Coaches search for calm in face of Covid set-back for 1872 Cup

Edinburgh bossMike Blair and Glasgow Warriors counterpart Danny Wilson say teams will readjust to empty stadiums for double-header

Edinburgh and Glasgow Warriors will once again play each other in front of near empty stands this 1872 Cup window. Image: ©Craig Watson
Edinburgh and Glasgow Warriors will once again play each other in front of near empty stands this 1872 Cup window. Image: ©Craig Watson

THERE was not much clarity this afternoon on the implications for Edinburgh and Glasgow Warriors of the most recent set of Covid restrictions announced by the Scottish Government, however it was clear that postponing this festive season’s 1872 Cup double-header is not going to be an option, unless the virus infiltrates one of the squads (as it has done already with the URC Boxing Day matches featuring the Ospreys versus Dragons and Munster versus Leinster).

“Ultimately, we’ll do what we’re told to do by the organisers, but the difficult thing with a rugby season is that it’s pretty condensed now,” explained Edinburgh head coach Mike Blair. “We’ve got the Six Nations in there, we’ve got Europe, we’ve got play-offs, so you can’t really pre-plan when there is going to be scope to get these games played – there are so many moving parts.”

Ticket sales for the second-leg of this inter-city clash, at Murrayfield on 2nd January, were tracking well for a bigger crowd than the record 27,437 which attended the equivalent match in 2019, but now that the total attendance, including players and other essential match-day staff, is limited to just 500, Blair acknowledged that moving away from the international bowl to the DAM Health Stadium – Edinburgh’s custom-built venue – might be a sensible option in terms of both cost and giving his team a greater sense of home advantage.

“It’s something we’re talking about,” he confirmed. “We had 25,000-odd tickets sold for that [playing at Murrayfield], but now these discussions are ongoing.”

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Meanwhile, Glasgow Warriors head coach Danny Wilson said he would like to see some fans being given access to the first leg, at Scotstoun on Monday, even if it is just a few hundred. “I understand there’s a business side of this to be settled,” he said. “There’s a cost to putting on games and that cost is met by full houses. I need to get after this and up to speed as to how the business and commercial side is looking at that.”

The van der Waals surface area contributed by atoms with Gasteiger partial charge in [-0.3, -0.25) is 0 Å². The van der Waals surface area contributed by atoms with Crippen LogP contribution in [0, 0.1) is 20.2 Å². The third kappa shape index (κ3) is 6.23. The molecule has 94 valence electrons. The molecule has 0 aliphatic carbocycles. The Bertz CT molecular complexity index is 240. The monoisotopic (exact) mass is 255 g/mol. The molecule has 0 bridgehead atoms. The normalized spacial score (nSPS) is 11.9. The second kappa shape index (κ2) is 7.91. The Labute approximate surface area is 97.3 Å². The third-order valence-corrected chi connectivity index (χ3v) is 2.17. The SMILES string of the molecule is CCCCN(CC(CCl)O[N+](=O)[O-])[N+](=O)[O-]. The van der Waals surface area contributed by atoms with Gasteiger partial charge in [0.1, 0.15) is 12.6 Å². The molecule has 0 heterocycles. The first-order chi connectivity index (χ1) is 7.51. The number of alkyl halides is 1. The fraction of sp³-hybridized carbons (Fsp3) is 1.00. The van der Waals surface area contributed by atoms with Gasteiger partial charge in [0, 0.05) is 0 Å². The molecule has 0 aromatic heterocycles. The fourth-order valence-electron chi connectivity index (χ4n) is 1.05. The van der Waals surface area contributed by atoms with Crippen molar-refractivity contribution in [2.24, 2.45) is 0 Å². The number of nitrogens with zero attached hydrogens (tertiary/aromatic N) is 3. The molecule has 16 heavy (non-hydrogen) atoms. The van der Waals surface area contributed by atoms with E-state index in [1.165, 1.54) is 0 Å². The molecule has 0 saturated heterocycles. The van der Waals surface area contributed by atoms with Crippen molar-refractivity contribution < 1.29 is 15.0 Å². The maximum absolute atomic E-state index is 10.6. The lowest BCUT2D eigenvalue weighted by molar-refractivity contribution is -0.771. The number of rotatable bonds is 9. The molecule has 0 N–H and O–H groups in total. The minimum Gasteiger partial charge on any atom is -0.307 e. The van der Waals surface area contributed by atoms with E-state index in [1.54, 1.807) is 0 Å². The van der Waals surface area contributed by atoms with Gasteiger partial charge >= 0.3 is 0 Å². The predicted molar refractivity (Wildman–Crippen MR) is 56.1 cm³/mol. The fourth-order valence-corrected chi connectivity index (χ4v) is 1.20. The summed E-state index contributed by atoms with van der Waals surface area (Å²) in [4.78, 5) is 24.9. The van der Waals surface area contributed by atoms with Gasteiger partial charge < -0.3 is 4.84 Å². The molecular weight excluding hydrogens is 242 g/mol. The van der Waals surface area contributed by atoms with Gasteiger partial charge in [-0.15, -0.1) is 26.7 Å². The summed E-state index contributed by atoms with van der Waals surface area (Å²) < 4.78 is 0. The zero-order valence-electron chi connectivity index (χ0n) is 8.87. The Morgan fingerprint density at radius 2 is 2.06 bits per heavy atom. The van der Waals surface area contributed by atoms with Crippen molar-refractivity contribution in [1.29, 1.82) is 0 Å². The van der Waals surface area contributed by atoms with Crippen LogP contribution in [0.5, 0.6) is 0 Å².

A statement from Glasgow Warriors managing director Al Kellock a few hours later was not too promising on that front, with supporters warned that the game will be “for all intents and purposes spectator-free”.

Dunkirk spirit

However the situation is handled, there was a Dunkirk spirit exhibited by both head coaches as they looked ahead to a fairly bleak period for their clubs, which will inevitably take some of the shine off recent achievements.

“The atmosphere we had in that big European game at the weekend does make a difference, but we’ll just have to get on with it and deal with what it is,” shrugged Wilson.

“I can only revert to where we were the end of last season. We won some big games with no crowds. We created our own atmosphere and that’ll be our aim again. It’s not going to be a shock to the system.”

“One big plus about this week is that we have a nine-day turnaround and we don’t get that very often,” he added. “If it were another six-day turnaround it would be nigh-on impossible to pick the same team or thereabouts. There are individual situations to deal with whether that’s injury or Covid isolations so that will make changes to both squads, but having the longer turnaround allows us to have some hard days training, a couple of well-deserved days off to get away from it, and then come back in fresh.

“Derbies and Europe are when you want to be picking your best team. I’m sure that we will mix it up and add a few squad members to try and bolster and build our squad, but these are the biggest game of the year and you want to be as strong as you can be for those games.”

Blair took a similar view: “I’ve been really impressed with the resilience we have shown in difficult circumstances – with players pulling out of games against tough opposition at the last minute and the team still finding a way to win – so my expectation is that these guys are going to rise to the occasion and show their resilience again to put out a really good performance against Glasgow.”

He added that he doesn’t expect the fact the European Challenge Cup draw gave his team last weekend off, while Glasgow played a hugely physical but morale-boosting match against Exeter Chiefs, to be a significant factor in how Monday’s match plays out.

“It has been nice to take stock a little bit, the teams playing last week have been under a little bit of pressure Covid-wise about whether they could get the game on, and who would play, while we were able to take some time away and refresh ourselves before getting back into things this week,” he said.

“So, hopefully it will work for us, but Glasgow will say that the fact they got a game means they will be more battle-hardened and potentially better equipped from that side.

“I don’t think it will have too much to do with the result, in the end.”

Legacy of the Lions

About David Barnes 4026 Articles
David has worked as a freelance rugby journalist since 2004 covering every level of the game in Scotland for publications including The Herald/Sunday Herald, The Sunday Times, The Telegraph, The Scotsman/Scotland on Sunday/Evening News, The Daily Record, The Daily Mail/Mail on Sunday and The Sun.